Cycling Deaths Among Children Have Plummeted
The rate of cycling deaths among American children under the age of 15 has fallen 92 percent since 1975. That doesn't mean the roads are safer—it may just mean kids are riding bikes less.
The Centers for Disease Control reported today that the total rate of cycling deaths in the U.S. declined 44 percent from 1975 to 2012, a decline driven entirely by fewer deaths of kids. For adults, who are increasingly commuting on two wheels, the rates actually rose over the same period.
One big shift that may explain the decline: Kids are far less likely to ride their bikes to school than they were a generation ago. In 1969, 48 percent of American kids in kindergarten through 8th grade biked or walked to school. By 2009, that rate was just 13 percent, according to data in a 2011 article in the American Journal of Preventive Medicine.
"We’re not sure that the roads have become safer," says Jason Vargo, assistant scientist at the University of Wisconsin-Madison's Global Health Institute and the lead author of the report. "We may be just putting people out on the same roads that are as dangerous as they were before."
The percentage of kids who wear bike helmets has also increased, from 3.8 percent in 1991 to 12.1 percent in 2013, according to data from the Youth Risk Behavior Survey. Kids may also be spending less time riding around than they did in the 1970s, since video games and computers have entered the American household.
States varied widely, both in the rate of bike deaths and how that number has changed over the past four decades. Florida, Delaware, Louisiana, Arizona, and California had the greatest rates of cycling mortality. And while the death rate in most states has dropped substantially since the '70s, it barely budged in Florida:
The CDC analysis is drawn from a database of road deaths maintained by the National Highway Traffic Safety Administration that includes 29,711 cyclist deaths over 38 years. The records only count fatalities that involved a motor vehicle or occurred on public roads. Because they're expressed as mortality rates for the entire population, they don't account for changes in how many people ride bikes, how often they do it, or how far they travel.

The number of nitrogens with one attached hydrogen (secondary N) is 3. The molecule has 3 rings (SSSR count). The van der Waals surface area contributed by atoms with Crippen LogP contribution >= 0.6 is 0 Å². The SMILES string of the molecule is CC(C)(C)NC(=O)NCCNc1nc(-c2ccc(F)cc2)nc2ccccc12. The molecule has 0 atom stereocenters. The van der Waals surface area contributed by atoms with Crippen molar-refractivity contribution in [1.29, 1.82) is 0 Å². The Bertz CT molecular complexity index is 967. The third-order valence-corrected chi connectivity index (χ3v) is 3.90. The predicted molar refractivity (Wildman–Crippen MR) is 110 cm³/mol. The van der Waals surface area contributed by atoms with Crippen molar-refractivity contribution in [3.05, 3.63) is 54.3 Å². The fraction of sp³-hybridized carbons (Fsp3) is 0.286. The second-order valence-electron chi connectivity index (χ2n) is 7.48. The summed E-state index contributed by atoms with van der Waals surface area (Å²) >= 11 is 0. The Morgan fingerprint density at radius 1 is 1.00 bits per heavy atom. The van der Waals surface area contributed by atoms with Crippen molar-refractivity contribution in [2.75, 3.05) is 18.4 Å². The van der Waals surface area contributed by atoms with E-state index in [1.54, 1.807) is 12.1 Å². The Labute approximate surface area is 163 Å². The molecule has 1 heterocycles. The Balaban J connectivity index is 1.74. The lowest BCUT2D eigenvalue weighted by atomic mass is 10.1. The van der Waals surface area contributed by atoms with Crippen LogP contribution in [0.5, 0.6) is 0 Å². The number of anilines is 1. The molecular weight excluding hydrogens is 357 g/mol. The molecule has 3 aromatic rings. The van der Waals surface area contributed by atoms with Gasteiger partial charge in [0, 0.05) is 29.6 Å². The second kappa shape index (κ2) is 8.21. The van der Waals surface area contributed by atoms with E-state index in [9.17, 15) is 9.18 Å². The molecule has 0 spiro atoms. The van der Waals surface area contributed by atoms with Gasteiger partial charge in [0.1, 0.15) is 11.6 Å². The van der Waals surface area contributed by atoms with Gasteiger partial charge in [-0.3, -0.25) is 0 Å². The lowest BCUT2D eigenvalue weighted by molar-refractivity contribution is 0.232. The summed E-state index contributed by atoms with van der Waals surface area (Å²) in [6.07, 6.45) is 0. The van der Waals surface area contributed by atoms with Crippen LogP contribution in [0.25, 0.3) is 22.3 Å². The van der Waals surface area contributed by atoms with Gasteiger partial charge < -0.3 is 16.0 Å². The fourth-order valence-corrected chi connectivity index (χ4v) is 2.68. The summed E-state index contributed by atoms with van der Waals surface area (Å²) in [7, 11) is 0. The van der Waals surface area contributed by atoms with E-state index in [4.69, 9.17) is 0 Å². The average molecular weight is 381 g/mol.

Cyclists still die on the roads at twice the rate of vehicle occupants, though just 1 percent of all trips in the U.S. are made by bike. Vargo says he did the research to find out whether the increasing popularity of cycling—which many advocate as a public health intervention—is exposing people to greater risk of death.
He suggests that it doesn't have to be so, if cities and states promote cycling hand in hand with safety improvements, such as bike lanes, speed limits, speed bumps, helmet laws, and education for motorists and cyclists alike. Bike-friendly cities such as Portland, Ore., Austin, and Madison, Wis., have seen cycling rates increase without corresponding jumps in road deaths, Vargo says. "The local success stories really don’t suggest that more cycling leads to high fatality rates," he says. "The national numbers may hide that."
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